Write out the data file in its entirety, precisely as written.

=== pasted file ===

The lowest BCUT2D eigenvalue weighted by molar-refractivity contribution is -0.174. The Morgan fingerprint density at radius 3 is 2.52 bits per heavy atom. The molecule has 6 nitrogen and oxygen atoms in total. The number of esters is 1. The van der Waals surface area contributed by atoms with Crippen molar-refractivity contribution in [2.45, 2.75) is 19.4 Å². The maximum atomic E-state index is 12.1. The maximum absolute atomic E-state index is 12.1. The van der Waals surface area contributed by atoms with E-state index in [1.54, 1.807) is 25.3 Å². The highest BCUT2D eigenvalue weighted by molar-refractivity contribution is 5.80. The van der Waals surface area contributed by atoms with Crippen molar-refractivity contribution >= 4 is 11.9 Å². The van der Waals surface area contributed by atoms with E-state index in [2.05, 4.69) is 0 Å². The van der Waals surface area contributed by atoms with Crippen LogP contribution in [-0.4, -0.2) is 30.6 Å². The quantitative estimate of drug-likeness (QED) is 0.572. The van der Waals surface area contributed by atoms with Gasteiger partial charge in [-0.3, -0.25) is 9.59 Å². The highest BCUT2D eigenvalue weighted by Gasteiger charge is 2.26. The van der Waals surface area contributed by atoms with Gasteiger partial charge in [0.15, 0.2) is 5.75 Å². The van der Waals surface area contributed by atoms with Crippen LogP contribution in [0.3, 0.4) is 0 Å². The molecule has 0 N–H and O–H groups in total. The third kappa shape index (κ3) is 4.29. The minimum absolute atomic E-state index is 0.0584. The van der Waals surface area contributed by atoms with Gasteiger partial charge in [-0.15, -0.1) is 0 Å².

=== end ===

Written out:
The lowest BCUT2D eigenvalue weighted by molar-refractivity contribution is -0.174. The Morgan fingerprint density at radius 3 is 2.52 bits per heavy atom. The molecule has 6 nitrogen and oxygen atoms in total. The number of esters is 1. The van der Waals surface area contributed by atoms with Crippen molar-refractivity contribution in [2.45, 2.75) is 19.4 Å². The maximum atomic E-state index is 12.1. The maximum absolute atomic E-state index is 12.1. The van der Waals surface area contributed by atoms with E-state index in [1.54, 1.807) is 25.3 Å². The highest BCUT2D eigenvalue weighted by molar-refractivity contribution is 5.80. The van der Waals surface area contributed by atoms with Crippen molar-refractivity contribution >= 4 is 11.9 Å². The van der Waals surface area contributed by atoms with E-state index in [2.05, 4.69) is 0 Å². The van der Waals surface area contributed by atoms with Crippen LogP contribution in [-0.4, -0.2) is 30.6 Å². The quantitative estimate of drug-likeness (QED) is 0.572. The van der Waals surface area contributed by atoms with Gasteiger partial charge in [-0.3, -0.25) is 9.59 Å². The highest BCUT2D eigenvalue weighted by Gasteiger charge is 2.26. The van der Waals surface area contributed by atoms with Gasteiger partial charge in [0.15, 0.2) is 5.75 Å². The van der Waals surface area contributed by atoms with Crippen LogP contribution in [0.3, 0.4) is 0 Å². The molecule has 0 N–H and O–H groups in total. The third kappa shape index (κ3) is 4.29. The minimum absolute atomic E-state index is 0.0584. The van der Waals surface area contributed by atoms with Gasteiger partial charge in [-0.15, -0.1) is 0 Å².